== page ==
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Can a restrictive covenant be removed from an employment contract?

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If a restrictive covenant is already in your employment contract, you can seek your employer’s consent to have it removed.  Depending on the reason, they could refuse this request or it may be removed by an Employment Tribunal if they determine it is unreasonable.  Our Employment team here review restrictive covenants in employment contracts, whether you can refuse to sign an employment contract including them and when a restrictive covenant could be removed. 

What are restrictive covenants?

Restrictive covenants are a clause or set of clauses in an employment contract or director’s service agreement which seek to restrict what you can do after termination of your employment.  You may be asked to sign an employment contract when you start a new position or when you are promoted which has restrictive covenants included, or you may be leaving your current role under a settlement agreement which includes restrictive covenants.

  1. New employment contract – if you are negotiating your employment contract for a new position and refuse to agree to the restrictive covenants your job offer could be withdrawn.  It is important that you have these discussions with your employer before you start as if you commence employment it could be implied that you have accepted them.  If you do not agree, then tell your employer straightaway, preferably in writing and continue to negotiate on this matter.
  2. Promotion - it is very common for an employee to be asked to sign a new contract once they have been promoted.  The new contract may include new or more extensive restrictive covenants. If you do not want to accept a change of contract you may continue to work for the employer but you must make sure you indicate that you are working under protest and that you do not accept the new terms. This will include any additional benefits, such as accepting private medical insurance or a company car. Acceptance is possible without signing but whether this has happened will be judged by looking at your conduct rather than your intentions.
  3. Settlement agreement - if you are negotiating a settlement agreement you are entitled to tell your employer that you do not accept the covenants and ask them to either amend or remove them altogether.  However, post-termination covenants are a common feature of many contracts and, ultimately, your employer might not be prepared to alter them. If however they are not included in the terms of an agreement, it is unlikely that they will be enforceable against you.

Removing unenforceable restrictive covenants

If you negotiate on any of the terms above then it may be possible to come to an agreement in which the restrictive covenants are removed from a contract of employment or a settlement agreement.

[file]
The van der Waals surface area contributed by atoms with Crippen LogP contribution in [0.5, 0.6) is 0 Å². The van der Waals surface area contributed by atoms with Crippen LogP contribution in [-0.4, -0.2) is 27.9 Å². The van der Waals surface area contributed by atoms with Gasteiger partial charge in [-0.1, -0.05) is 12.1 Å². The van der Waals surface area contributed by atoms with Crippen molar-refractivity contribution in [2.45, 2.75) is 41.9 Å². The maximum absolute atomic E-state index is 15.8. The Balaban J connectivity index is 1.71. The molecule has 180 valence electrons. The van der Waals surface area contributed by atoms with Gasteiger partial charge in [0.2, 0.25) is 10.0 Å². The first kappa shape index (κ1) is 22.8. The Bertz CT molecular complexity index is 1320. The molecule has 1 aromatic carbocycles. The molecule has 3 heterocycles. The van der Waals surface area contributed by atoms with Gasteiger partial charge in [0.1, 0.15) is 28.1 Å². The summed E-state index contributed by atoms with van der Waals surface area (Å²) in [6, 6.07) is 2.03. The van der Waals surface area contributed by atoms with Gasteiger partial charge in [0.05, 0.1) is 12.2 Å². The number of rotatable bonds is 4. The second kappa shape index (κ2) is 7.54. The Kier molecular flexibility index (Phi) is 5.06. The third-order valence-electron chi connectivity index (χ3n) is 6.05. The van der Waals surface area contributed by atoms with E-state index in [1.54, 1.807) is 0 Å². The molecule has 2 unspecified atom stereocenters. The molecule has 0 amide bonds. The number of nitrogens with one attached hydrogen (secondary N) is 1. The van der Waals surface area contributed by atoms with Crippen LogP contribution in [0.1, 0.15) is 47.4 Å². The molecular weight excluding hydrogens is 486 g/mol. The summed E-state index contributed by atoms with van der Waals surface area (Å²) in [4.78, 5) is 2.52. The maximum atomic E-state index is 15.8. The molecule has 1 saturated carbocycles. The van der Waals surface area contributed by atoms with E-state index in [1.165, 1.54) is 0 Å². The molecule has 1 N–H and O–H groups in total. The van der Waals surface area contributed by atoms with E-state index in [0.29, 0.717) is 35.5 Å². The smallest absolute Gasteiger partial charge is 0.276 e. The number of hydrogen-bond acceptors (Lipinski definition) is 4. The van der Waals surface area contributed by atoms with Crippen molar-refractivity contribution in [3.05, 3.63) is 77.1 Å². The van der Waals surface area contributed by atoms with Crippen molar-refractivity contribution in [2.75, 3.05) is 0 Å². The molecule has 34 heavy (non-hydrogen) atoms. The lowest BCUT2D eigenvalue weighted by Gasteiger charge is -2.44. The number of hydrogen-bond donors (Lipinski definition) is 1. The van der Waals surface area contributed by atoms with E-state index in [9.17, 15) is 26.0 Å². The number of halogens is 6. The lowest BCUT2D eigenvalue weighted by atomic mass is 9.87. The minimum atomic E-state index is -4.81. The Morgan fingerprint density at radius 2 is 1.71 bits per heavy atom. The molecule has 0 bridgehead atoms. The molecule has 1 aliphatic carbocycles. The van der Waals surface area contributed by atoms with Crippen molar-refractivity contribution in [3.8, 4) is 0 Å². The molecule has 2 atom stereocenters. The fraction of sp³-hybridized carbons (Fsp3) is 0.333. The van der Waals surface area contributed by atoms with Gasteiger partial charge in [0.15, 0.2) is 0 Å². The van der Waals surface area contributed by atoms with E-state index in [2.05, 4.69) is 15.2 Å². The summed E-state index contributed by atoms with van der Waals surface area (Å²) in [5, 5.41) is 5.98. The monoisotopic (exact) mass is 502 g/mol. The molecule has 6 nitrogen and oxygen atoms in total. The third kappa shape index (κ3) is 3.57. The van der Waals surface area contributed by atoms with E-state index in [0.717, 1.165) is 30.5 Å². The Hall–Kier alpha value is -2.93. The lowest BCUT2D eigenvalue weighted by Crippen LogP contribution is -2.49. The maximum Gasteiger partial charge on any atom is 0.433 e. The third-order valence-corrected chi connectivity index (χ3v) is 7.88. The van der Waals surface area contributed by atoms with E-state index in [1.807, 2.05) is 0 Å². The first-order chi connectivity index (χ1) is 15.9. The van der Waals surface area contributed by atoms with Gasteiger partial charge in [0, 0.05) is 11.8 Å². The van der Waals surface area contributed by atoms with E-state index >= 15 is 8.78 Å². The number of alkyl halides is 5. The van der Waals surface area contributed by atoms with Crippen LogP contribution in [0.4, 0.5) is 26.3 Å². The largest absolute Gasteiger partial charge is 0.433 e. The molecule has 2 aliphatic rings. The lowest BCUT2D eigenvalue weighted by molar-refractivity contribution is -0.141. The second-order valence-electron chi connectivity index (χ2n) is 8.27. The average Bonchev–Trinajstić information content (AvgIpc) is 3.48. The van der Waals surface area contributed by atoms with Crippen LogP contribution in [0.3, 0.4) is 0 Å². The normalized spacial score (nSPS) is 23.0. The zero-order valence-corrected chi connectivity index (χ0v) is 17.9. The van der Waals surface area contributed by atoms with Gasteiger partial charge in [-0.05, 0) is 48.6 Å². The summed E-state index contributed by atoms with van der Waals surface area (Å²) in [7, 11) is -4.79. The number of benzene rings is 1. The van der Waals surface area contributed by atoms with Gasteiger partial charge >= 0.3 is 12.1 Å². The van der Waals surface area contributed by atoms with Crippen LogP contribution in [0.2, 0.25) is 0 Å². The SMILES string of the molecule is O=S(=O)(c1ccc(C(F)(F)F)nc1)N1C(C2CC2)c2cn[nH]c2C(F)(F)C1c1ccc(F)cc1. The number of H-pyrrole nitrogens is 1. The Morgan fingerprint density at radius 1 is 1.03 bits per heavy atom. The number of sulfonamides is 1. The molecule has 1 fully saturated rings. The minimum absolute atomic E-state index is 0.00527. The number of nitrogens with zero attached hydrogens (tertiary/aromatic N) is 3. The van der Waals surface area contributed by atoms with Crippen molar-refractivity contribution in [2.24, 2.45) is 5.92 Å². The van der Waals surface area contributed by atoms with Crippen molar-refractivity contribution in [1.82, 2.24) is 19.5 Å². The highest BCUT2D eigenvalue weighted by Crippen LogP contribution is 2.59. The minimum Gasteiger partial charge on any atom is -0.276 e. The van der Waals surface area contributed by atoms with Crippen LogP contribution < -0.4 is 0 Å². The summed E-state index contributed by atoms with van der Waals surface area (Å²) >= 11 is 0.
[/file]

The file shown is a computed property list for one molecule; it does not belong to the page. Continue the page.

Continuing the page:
In order to remove covenants, both yourself and your employer will need to agree to these covenants being removed. It may be that you remove only part of a covenant instead of the whole clause. Any changes which occur to the covenants (whether this is removal in whole or in part) should be clearly documented and signed by both yourself and your employer to ensure that these are not enforced against you should you leave the business.

If however, you have moved to new employment and your previous employer believes you have breached the restrictive covenants that were in place in your contract, they could take you to the Employment Tribunal.  The Tribunal will rule as to whether the covenants are unreasonable, and therefore unenforceable, or whether they are reasonable and so you need to abide by them for the specified time.  If they are ruled to be unreasonable, the Tribunal can remove all or part of the covenant to make them enforceable.

This is referred to as the ‘blue pencil test’ and has three stages;

  1. The unenforceable part must be capable of being removed without needing to add to or modify the remaining words.
  2. The remaining terms must continue to be supported by adequate consideration - this will not normally be in dispute where enforcing a post-employment restrictive covenant.
  3. Removal of the provision or wording must not majorly change the overall effect of the entire clause.

Breaching your restrictive covenants is extremely serious, and so it is important that you seek legal advice if you have been asked to sign a contract with them included or if you receive notification that you have breached them.  To find out more about restrictive covenants click here, or contact the Employment team today on 023 8071 7717 or employment@warnergoodman.co.uk.

ENDS

This is for information purposes only and is no substitute for, and should not be interpreted as, legal advice.  All content was correct at the time of publishing and we cannot be held responsible for any changes that may invalidate this article.